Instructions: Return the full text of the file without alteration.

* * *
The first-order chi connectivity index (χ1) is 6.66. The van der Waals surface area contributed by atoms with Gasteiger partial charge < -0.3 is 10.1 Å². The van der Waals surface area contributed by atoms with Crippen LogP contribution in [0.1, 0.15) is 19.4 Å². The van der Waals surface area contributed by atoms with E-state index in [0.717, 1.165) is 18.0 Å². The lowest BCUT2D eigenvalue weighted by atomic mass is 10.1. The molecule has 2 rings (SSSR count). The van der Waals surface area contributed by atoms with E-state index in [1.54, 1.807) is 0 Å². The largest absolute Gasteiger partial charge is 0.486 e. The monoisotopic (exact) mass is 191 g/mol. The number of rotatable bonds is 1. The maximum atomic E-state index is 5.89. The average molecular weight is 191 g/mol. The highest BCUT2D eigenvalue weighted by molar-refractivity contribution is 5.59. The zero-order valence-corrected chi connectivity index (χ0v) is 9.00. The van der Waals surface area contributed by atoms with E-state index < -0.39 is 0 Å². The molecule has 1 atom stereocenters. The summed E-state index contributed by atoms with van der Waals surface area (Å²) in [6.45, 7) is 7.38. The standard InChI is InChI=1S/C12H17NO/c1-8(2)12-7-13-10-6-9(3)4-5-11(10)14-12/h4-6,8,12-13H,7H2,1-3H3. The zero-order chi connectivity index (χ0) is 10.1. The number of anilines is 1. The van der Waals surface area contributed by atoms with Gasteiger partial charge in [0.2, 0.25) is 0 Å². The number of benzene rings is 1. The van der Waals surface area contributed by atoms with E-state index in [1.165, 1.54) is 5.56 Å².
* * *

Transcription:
The first-order chi connectivity index (χ1) is 6.66. The van der Waals surface area contributed by atoms with Gasteiger partial charge < -0.3 is 10.1 Å². The van der Waals surface area contributed by atoms with Crippen LogP contribution in [0.1, 0.15) is 19.4 Å². The van der Waals surface area contributed by atoms with E-state index in [0.717, 1.165) is 18.0 Å². The lowest BCUT2D eigenvalue weighted by atomic mass is 10.1. The molecule has 2 rings (SSSR count). The van der Waals surface area contributed by atoms with E-state index in [1.54, 1.807) is 0 Å². The largest absolute Gasteiger partial charge is 0.486 e. The monoisotopic (exact) mass is 191 g/mol. The number of rotatable bonds is 1. The maximum atomic E-state index is 5.89. The average molecular weight is 191 g/mol. The highest BCUT2D eigenvalue weighted by molar-refractivity contribution is 5.59. The zero-order valence-corrected chi connectivity index (χ0v) is 9.00. The van der Waals surface area contributed by atoms with E-state index < -0.39 is 0 Å². The molecule has 1 atom stereocenters. The summed E-state index contributed by atoms with van der Waals surface area (Å²) in [6.45, 7) is 7.38. The standard InChI is InChI=1S/C12H17NO/c1-8(2)12-7-13-10-6-9(3)4-5-11(10)14-12/h4-6,8,12-13H,7H2,1-3H3. The zero-order chi connectivity index (χ0) is 10.1. The number of anilines is 1. The van der Waals surface area contributed by atoms with Gasteiger partial charge in [0.2, 0.25) is 0 Å². The number of benzene rings is 1. The van der Waals surface area contributed by atoms with E-state index in [1.165, 1.54) is 5.56 Å².